Pompeii The Last Day Bbc Essay

This extract came from BBC Focus magazine - for complete features subscribe here.


Pompeii is one of the must-see sights of Italy alongside Herculaneum, a town that also perished when Mount Vesuvius erupted in 79AD. The city is important to us because of the way Vesuvius both destroyed and preserved it, but in the 1st Century AD it had little special significance. If there were any tourists, they were more likely to be strolling the beach at Herculaneum – and perhaps hoping for a glimpse of Emperor Caligula at his luxury villa – than in the markets or industrial wharves of Pompeii.

Locally, however, Pompeii was an important inland port, a place of trade, industry and business, famed for its fermented fish sauce. Its people were a mix of wealthy elite, professionals and slaves. Inscriptions attest to bakers and bath-attendants, grape-pickers and prostitutes. The recent decipherment of  writing tablets from Herculaneum suggests that over half its population were slaves or freed slaves. It reveals the true extent of this infamous aspect of Roman society.

A wall painting of the baker Terentius Neo and his wife from Pompeii (credit: British Museum)

There is no reason to think Pompeiians were anything other than typical Roman citizens, so their remains can probably speak for many across Italy at the time. While they suffered the diseases and discomforts that still affect us today, in general their health beyond childhood (higher infant mortality is likely) was not greatly different from our own. However, one study suggested an important exception to this rule: the state of teeth and jaws point to poor dental hygiene.

The slopes of Vesuvius were known for its fertile soils and wine from Pompeii was an important export – at least one wine jar made it all the way to England. But people were less aware of the volcano’s dark side. The city had been badly damaged by severe earthquakes 15 years before the eruption. Yet none of this was connected to volcanism. There was nothing to fear…


Since its discovery in 1748, people have been digging up Pompeii for over 250 years. You might think there was little more to learn, but as Paul Roberts, curator of the British Museum exhibition says, if there’s one thing that recent research at Pompeii and Herculaneum has made clear, it is that “It’s not so clear”. We are far from really understanding what made Pompeii tick.

Pompeii today (credit: British Museum)

Modern science and archaeology have replaced the old-style treasure-hunting for fine artefacts and wall paintings. In the process, everyone has realised how much knowledge was lost through earlier work – and how much more we can learn now. The excavation of houses still sealed under ash has stopped. Yet researchers from up to 20 nations are engaged at Pompeii, recording and analysing their predecessors’ excavations, bringing new science to old finds and making new discoveries as they try to save and restore what remains.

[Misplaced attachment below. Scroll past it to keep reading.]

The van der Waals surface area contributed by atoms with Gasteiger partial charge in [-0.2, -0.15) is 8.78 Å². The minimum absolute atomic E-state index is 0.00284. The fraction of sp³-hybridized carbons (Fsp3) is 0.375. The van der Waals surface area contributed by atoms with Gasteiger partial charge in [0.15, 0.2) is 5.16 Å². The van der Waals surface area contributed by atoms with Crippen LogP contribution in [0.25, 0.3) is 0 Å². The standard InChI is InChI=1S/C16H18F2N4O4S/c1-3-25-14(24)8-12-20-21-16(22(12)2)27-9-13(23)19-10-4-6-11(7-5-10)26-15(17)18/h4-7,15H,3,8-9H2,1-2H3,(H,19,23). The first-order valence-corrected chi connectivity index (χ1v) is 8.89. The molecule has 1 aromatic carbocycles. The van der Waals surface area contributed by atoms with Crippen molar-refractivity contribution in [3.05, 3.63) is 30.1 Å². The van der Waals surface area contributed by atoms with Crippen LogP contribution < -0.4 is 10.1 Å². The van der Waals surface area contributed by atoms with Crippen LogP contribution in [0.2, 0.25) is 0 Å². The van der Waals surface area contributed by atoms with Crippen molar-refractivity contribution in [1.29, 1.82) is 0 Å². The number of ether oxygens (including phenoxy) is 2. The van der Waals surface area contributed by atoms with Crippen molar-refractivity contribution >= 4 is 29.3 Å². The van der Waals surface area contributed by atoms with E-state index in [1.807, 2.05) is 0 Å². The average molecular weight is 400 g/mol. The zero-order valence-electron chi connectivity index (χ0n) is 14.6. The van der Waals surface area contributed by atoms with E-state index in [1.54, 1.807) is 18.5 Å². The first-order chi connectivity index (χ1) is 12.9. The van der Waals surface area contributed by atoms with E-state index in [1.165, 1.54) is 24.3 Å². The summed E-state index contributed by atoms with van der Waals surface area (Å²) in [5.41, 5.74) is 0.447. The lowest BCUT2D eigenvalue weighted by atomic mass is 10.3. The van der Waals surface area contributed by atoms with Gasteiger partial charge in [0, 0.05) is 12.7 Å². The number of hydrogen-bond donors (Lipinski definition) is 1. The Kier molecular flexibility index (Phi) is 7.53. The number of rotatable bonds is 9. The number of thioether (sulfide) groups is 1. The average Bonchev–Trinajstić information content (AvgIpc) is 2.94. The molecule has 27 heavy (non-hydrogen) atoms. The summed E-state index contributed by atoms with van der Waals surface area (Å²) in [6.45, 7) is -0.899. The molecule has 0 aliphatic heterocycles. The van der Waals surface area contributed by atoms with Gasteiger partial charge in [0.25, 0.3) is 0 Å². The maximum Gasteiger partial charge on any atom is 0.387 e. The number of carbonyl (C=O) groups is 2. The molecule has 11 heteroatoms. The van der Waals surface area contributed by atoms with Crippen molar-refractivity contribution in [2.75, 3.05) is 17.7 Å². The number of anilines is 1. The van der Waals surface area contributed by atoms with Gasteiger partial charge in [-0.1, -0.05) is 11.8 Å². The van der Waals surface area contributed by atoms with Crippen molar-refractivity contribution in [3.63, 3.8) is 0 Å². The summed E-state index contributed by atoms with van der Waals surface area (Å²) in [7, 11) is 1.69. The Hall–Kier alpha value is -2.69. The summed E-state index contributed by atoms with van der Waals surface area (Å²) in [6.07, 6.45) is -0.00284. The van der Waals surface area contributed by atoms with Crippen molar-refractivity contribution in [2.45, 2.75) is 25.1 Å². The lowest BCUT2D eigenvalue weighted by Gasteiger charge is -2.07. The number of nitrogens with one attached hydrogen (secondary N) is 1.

Take gardens. Early students had questioned whether the lush gardens pictured in wall paintings could have been real. But detailed examination of those parts of Pompeii that were not built over revealed how much of the town had been green, from kitchen plots to orchards and vineyards, as well as impressive formal gardens with pools and fountains. Recent work has proved the use of a huge variety of trees, flowers, herbs and vegetables through the study of wood, pollen, seeds and other plant remains.

It has been estimated that at least a fifth of the entire town was green space. It is microscopic finds like this that are now helping to show what was happening in Pompeii, from fish-salting to horse-stabling. A recent excavation found the remains of a tethered mule, lying slumped against its feeding trough surrounded by bedding and fodder. Subsequent analysis of this revealed grasses, wayside plants, cereals, olives and walnuts. Recovering such detail is slow work. A University of Cincinnati project uses iPads in the trenches to keep up with the huge amount of data its excavations produce.

A cast of a Pompeii citizen that was petrified in volcanic ash (credit: The Art Archive)

The body casts at Pompeii are justly famous, but it is the skeletons themselves that are now proving to be the more informative. Studies that include medical scanning of casts, and searches of centuries of museum collections have shown it was not just the weak and infirm who failed to escape Vesuvius’s wrath. In just one house, 13 healthy people died: their ages suggest grandparents, parents and their children, one of whom was a pregnant teenager.


Vesuvius made a mess of Pompeii, but now it faces a second death. Walls, paintings and floors meant to last only a few decades are exposed to the feet and fingers of millions of tourists and torrential rain. Pompeii’s great need is conservation, but the task is daunting. Restoring and protecting over 15,000 buildings, five acres of wall paintings and uncountable quantities of artefacts might seem impossible, but this is where developments in archaeology can help.